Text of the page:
The ACE expedition has arrived in Chile. This marks the end of its second leg, during which the researchers made a stop on Antarctica, explored little-known ecosystems using a remote-controlled submersible and visited relatively uncharted territory. The third leg of the expedition, featuring stops on three remote islands, will get under way on Sunday.
The Akademik Treshnikov, the Russian research ship carrying the Antarctic Circumnavigation Expedition (ACE), is now docked in Punta Arenas, Chile, some 13,000 kilometers from Switzerland. The ship’s arrival in this small city, at the southern tip of South America, marked the end of the expedition’s second leg. The Treshnikov left Cape Town, South Africa at the end of December on a 90-day voyage around Antarctica. The ship is carrying 50 international researchers who are conducting 22 research projects.
The second leg of the journey, which began on 22 January in Hobart, Australia, was action-packed and filled with scientific discoveries. It’s the only leg with a stop on the continent itself, on the Mertz Glacier. This glacier lies to the east of Antarctica, and its tongue reaches into the Southern Ocean - where an 80-kilometer-long chunk of ice broke off in 2010.
While some teams took ice cores on top of the glacier in order to find out more about our climate’s history (owing to the presence of gases and other particles), others had a look at the glacier’s underbelly. Operating a submersible equipped with cameras and robotic arms, the researchers saw what was hidden below the glacier tongue and collected various samples. By analyzing these organisms - sponges, plankton, brittle stars and krill, to name just a few - scientists hope to learn more about how these ecosystems evolve and adapt to climate change.
The researchers also ventured onto several totally uninhabited islands, including the Balleny Islands and tiny Scott Island, where they took numerous samples and conducted both cartographical and ornithological surveys.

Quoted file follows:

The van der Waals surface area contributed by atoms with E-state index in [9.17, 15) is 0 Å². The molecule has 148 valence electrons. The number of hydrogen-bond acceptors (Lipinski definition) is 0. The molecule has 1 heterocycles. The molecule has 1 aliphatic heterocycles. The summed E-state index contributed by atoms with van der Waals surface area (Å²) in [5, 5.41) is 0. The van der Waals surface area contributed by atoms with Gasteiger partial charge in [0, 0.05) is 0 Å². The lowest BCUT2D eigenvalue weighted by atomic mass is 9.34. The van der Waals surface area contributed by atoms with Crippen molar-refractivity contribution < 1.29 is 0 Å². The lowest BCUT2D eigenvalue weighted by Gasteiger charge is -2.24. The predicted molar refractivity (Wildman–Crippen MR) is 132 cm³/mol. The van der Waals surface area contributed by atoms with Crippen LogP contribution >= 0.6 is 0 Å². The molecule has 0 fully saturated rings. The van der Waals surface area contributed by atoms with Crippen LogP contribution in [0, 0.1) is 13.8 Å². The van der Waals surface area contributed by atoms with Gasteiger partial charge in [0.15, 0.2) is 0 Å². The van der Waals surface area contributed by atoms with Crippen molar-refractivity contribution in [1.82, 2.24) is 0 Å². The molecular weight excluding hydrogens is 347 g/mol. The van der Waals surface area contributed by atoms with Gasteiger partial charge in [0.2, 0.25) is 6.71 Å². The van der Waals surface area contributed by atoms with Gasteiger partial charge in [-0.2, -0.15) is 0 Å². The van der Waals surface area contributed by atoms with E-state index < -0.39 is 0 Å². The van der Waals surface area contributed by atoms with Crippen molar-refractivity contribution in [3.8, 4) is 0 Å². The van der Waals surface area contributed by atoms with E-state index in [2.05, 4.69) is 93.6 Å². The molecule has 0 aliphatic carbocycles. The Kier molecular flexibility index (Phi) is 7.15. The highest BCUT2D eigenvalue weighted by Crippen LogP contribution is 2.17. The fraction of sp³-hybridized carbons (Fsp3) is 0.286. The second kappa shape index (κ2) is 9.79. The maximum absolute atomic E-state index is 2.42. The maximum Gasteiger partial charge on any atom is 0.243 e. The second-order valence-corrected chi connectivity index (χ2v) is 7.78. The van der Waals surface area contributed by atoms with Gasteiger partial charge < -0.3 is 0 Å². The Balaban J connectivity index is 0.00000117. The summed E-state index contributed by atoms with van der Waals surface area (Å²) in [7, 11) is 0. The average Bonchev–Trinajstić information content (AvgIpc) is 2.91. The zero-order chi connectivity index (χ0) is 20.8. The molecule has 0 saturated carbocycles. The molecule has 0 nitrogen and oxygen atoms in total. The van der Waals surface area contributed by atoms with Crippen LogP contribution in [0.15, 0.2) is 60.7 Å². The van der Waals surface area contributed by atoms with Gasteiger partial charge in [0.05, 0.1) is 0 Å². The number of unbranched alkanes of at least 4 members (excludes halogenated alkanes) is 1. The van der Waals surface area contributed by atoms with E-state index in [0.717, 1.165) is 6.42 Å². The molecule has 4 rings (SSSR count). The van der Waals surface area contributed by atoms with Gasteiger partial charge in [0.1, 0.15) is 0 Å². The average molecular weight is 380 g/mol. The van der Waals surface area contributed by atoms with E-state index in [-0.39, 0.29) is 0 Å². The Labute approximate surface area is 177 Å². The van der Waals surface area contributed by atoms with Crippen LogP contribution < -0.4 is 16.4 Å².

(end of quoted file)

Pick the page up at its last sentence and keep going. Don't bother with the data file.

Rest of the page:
All did not go as planned during this leg, however. The scheduled stop on Macquarie Island was cancelled because of a storm, and the visit to Peter I Island had to be cut short. To make up for this, an impromptu stop was made on Siple Island, a volcanic island located close to the continent and partly embedded in its ice. This island is rarely visited and not well documented, which made the measurements and samples taken there even more valuable.
One more leg, three more islands
The Treshnikov reached Punta Arenas on Wednesday and will head back to sea tomorrow for the third and final leg of the expedition. The submersible is no longer on board, and there are no plans to stop on the continent. Most of the projects will nevertheless continue: visits to three subantarctic islands will give the researchers plenty of opportunities to take both ocean and land measurements.
The first island, South Georgia, is the largest of the three to be visited. This mountainous island is a British territory. The second island is actually a group of volcanic islands: the Sandwich Islands. The flora and fauna on these two sites are of significant scientific interest, and these islands are important nesting grounds for many bird species.
The third stop will be on Bouvet Island, a Norwegian dependency. This 50-square-kilometer island, entirely covered in ice, is one of the most remote places on earth. It is inhabited by elephant and other seals, birds and penguins and can only be reached by helicopter.
On 19 March, the ACE expedition will reach Cape Town, completing its trip around Antarctica. But the work will not stop there. A recap of the expedition and preliminary scientific results will be presented to the press the following day. And other, more extensive results will be discussed in conferences throughout the year.
Keep up with the expedition on spi-ace-expedition.ch.
Special envoy in the heart of the action
EPFL’s communications team jumped at the chance to send one of its journalists to join the expedition at the edge of the world. Sarah Perrin, who wrote the article above, left on Tuesday for Punta Arenas, Chile. Equipped with a notebook, camera and motion sickness pills, she will report back on how the researchers and crew members spend their time during the three weeks of the expedition’s final leg. Her articles and reports will generally reach us at night, since electronic communications on board the Treshnikov are reserved for scientific work during the day.
We’re looking forward to reading about Sarah‘s Antarctic adventures in near real time ’áand we’re excited to be able to share them with you through the spi-ace-expedition.ch blog and on both the ACE expedition and EPFL’s social media channels.
Emmanuel Barraud, editor in chief